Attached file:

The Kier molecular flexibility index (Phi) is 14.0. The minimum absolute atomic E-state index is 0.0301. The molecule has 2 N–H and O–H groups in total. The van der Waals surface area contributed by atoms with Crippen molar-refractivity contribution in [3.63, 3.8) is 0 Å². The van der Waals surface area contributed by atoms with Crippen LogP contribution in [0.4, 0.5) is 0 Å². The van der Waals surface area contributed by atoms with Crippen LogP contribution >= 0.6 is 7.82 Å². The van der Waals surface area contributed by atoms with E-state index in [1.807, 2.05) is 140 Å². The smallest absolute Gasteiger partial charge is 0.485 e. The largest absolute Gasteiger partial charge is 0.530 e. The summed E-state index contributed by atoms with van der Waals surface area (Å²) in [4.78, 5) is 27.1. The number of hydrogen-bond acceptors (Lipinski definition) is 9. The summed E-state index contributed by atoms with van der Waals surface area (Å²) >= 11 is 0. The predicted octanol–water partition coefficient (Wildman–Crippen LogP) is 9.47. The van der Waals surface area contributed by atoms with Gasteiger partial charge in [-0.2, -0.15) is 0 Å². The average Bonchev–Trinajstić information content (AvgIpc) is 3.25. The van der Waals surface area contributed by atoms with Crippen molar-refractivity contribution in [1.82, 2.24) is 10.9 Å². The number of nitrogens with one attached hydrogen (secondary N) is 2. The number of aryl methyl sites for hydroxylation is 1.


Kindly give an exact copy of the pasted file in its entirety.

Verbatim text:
The Kier molecular flexibility index (Phi) is 14.0. The minimum absolute atomic E-state index is 0.0301. The molecule has 2 N–H and O–H groups in total. The van der Waals surface area contributed by atoms with Crippen molar-refractivity contribution in [3.63, 3.8) is 0 Å². The van der Waals surface area contributed by atoms with Crippen LogP contribution in [0.4, 0.5) is 0 Å². The van der Waals surface area contributed by atoms with Crippen LogP contribution >= 0.6 is 7.82 Å². The van der Waals surface area contributed by atoms with E-state index in [1.807, 2.05) is 140 Å². The smallest absolute Gasteiger partial charge is 0.485 e. The largest absolute Gasteiger partial charge is 0.530 e. The summed E-state index contributed by atoms with van der Waals surface area (Å²) in [4.78, 5) is 27.1. The number of hydrogen-bond acceptors (Lipinski definition) is 9. The summed E-state index contributed by atoms with van der Waals surface area (Å²) >= 11 is 0. The predicted octanol–water partition coefficient (Wildman–Crippen LogP) is 9.47. The van der Waals surface area contributed by atoms with Gasteiger partial charge in [-0.2, -0.15) is 0 Å². The average Bonchev–Trinajstić information content (AvgIpc) is 3.25. The van der Waals surface area contributed by atoms with Crippen molar-refractivity contribution in [1.82, 2.24) is 10.9 Å². The number of nitrogens with one attached hydrogen (secondary N) is 2. The number of aryl methyl sites for hydroxylation is 1.